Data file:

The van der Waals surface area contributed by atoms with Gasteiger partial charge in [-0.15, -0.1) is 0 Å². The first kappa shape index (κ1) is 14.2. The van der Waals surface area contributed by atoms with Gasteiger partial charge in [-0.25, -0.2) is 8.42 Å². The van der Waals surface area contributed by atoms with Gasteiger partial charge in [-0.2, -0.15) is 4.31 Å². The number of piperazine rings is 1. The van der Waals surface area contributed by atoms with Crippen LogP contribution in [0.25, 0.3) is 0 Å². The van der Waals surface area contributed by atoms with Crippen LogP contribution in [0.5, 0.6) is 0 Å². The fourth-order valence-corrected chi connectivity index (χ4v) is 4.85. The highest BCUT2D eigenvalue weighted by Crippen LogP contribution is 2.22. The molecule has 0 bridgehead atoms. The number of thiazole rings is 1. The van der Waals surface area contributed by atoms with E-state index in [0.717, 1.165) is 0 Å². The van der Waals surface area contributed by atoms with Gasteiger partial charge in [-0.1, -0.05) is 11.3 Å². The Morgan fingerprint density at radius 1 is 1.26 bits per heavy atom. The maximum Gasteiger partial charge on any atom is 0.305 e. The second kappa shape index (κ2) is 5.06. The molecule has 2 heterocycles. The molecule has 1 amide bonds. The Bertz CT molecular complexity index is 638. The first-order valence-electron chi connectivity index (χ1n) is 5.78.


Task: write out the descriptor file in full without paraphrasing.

The van der Waals surface area contributed by atoms with Gasteiger partial charge in [-0.15, -0.1) is 0 Å². The first kappa shape index (κ1) is 14.2. The van der Waals surface area contributed by atoms with Gasteiger partial charge in [-0.25, -0.2) is 8.42 Å². The van der Waals surface area contributed by atoms with Gasteiger partial charge in [-0.2, -0.15) is 4.31 Å². The number of piperazine rings is 1. The van der Waals surface area contributed by atoms with Crippen LogP contribution in [0.25, 0.3) is 0 Å². The van der Waals surface area contributed by atoms with Crippen LogP contribution in [0.5, 0.6) is 0 Å². The fourth-order valence-corrected chi connectivity index (χ4v) is 4.85. The highest BCUT2D eigenvalue weighted by Crippen LogP contribution is 2.22. The molecule has 0 bridgehead atoms. The number of thiazole rings is 1. The van der Waals surface area contributed by atoms with E-state index in [0.717, 1.165) is 0 Å². The van der Waals surface area contributed by atoms with Gasteiger partial charge in [-0.1, -0.05) is 11.3 Å². The Morgan fingerprint density at radius 1 is 1.26 bits per heavy atom. The maximum Gasteiger partial charge on any atom is 0.305 e. The second kappa shape index (κ2) is 5.06. The molecule has 2 heterocycles. The molecule has 1 amide bonds. The Bertz CT molecular complexity index is 638. The first-order valence-electron chi connectivity index (χ1n) is 5.78.